Private car to remain king for "a generation or more"

27 March 2019
The majority of Australians remain wedded to private cars despite the heavy promotion of public transport, according to a recent survey by the University of Sydney Business School.

The survey, conducted by the Business School’s internationally respected Institute of Transport and Logistics Studies (ITLS), also found that car-sharing and bike-sharing remained of limited appeal to the travelling public.

In the wake of the survey the Director of the ITLS, Professor David Hensher, has predicted that “it may be another generation or more before we see a noticeable willingness to shed the private car and move to a mobility sharing culture”.

We continue to face a gargantuan challenge in getting people out of their cars.
Professor David Hensher

When asked about transport modes used in the last month, more than 82 percent of survey respondents said they had travelled by private car, while only 36 percent had taken a bus and 33 percent had caught a local suburban train.

Nearly half of the car users travel exclusively by private motor vehicle while the remaining half also use other forms of transport. Ride-hailing services, such as Uber and Lyft were used by 20 percent of respondents ahead of taxis which were used by 15 percent.

Commenting on the findings Professor Hensher said, “we continue to face a gargantuan challenge in getting people out of their cars”.

Of those car users who also caught public transport, Victorians preferred local train/tram over bus (31 percent vs 21 percent) while Queenslanders preferred bus over train (30 percent vs. 21 percent). NSW car users also used trains and buses at the same rate (around 28 percent each).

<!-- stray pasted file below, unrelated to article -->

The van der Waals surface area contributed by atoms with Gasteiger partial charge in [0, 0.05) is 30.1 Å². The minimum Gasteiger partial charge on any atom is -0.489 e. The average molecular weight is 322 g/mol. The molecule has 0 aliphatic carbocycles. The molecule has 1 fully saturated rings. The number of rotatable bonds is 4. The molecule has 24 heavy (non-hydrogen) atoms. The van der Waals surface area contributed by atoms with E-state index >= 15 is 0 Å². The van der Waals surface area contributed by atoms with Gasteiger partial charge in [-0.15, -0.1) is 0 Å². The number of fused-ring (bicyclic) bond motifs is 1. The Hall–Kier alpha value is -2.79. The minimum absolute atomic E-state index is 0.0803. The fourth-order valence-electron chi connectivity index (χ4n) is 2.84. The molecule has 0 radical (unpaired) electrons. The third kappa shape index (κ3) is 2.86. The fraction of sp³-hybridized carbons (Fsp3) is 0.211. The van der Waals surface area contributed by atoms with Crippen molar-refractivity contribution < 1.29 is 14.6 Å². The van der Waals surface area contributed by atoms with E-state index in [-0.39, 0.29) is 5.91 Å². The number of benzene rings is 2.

The survey also looked the way that business travellers used their time during long train or air journeys and found that three-quarter spend less than 40 percent of their time engaged in productive work. Only one in four use 40 percent or more of their long-haul travel time to work.

The TOPS index of transport confidence which measures public confidence in transport infrastructure and services provided by local and national authorities, has improved since a major fall in 2015.

The short-term transport confidence index for local transport is now at 78, up from 44 in September 2015 but down from 85 recorded in September last year. The long-term confidence index in Australian transport increased to 77 from 74 in the first quarter of last year, yet decreased from 83 in the last year third quarter.

TOPS is the only regular national survey (commencing in 2010) to measure public opinion on transport-related issues. The first-quarter 2019 report is available at:

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